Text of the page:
Easter Message 2019 from the Patriarch
I woke up this morning, and after morning devotions, read an
email from one of my mentors, friend, and brother Bishop, that his wife, June,
had died during the night and was now resting in the peace of Jesus. June suffered for many years with Lewy Body
Dementia, a form of Alzheimer’s Disease.
Bishop Weeks retired from active ministry to stay home and take care of
his failing wife. He used to write
emails to friends, family, and other Bishops chronicling their life together,
her medical condition, and his small but significant ministry. He wrote a book about living with Alzheimer’s
and Dementia. But the greatest thing
Bishop Weeks did was his absolute devotion to serving his wife physically,
mentally, emotionally, and spiritually.
The Christ-like, servant-love that he showed humbled everyone who would
read or knew about it.
For June the suffering is over.
For Philip, there is the reality of an incredible loss and
emptiness. I am thankful that I have
never had to face the loss of a spouse, a child or a grandchild. The thought of it is painful enough. I know of many people who have faced this,
and the grieving process is very painful, even for Christians. The loss of the sweet and intimate communion
of love, broken by death, is the very reason death is not a friend, but rather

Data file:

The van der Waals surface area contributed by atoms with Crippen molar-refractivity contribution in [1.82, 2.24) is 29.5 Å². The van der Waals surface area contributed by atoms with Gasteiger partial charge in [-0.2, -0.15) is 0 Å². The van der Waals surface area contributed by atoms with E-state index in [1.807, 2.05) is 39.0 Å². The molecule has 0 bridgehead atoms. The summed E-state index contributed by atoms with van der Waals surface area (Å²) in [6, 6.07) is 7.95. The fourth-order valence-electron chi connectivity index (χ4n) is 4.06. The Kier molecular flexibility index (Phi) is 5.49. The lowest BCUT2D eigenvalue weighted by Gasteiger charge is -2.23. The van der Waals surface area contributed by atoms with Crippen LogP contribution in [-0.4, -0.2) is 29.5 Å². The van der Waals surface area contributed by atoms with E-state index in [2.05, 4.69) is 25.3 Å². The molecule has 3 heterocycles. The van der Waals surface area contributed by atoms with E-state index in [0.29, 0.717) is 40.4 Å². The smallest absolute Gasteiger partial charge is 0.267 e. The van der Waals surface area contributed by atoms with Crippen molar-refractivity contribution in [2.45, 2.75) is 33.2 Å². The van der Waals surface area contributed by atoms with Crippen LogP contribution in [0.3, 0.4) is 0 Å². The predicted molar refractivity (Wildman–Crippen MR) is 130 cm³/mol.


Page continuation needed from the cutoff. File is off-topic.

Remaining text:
Jesus enters fully human and fully divine into the life of
humanity, ultimately encountering and defeating death and then conquering the
grave in His resurrection. Because of
this, those who put their faith in Jesus, face the grave not with despair but
with hope will also conquer death and rise with Him and in Him for all
For those who mourn, and there is and should be a time of
mourning, they too can put their faith in the same hope that their loved one is
still very much alive, and that mourning is not the end of the story. Perhaps mourning can be turned into dancing,
and life will again find fullness because life is found in Jesus. I have seen
this faith and hope in people over and over again.
The Resurrection also proclaims that now all of creation, the
entire universe, is involved in a new creation.
A new heaven and earth are being formed in which evil, suffering, and
death will no longer exist. This new
creation is a result of God becoming human.
This new creation is a result of Jesus, out of humility and love for the
Father, becoming obedient to death, even death on a cross. From this obedience born in humility, love,
and, suffering, everything is being made new and brought to redemption.
It is such incredibly good news that because of Jesus and His
obedience, we can enter and participate in His life, death, and resurrection
and be transformed out of a life of sin and death, into a complete, full, and
healed person that will live and love forever.
The miracle of the resurrection is more than the empty tomb; it is that
Christ Jesus is alive and has taken humanity to heaven where it is seated on
the throne in Him. It is that we can
encounter Him in a way that is so transformative that we say we are “born
again” or “born anew.” Or, “we are a new creation the old has passed away” Or,
“it is no longer I that live, but Christ that lives in me.” Yes, we can proclaim, “I know that my Redeemer
I pray that each of you have a glorious Easter. An Easter that doesn’t end after Sunday, but
an Easter that will renew you every morning.
Under His mercy,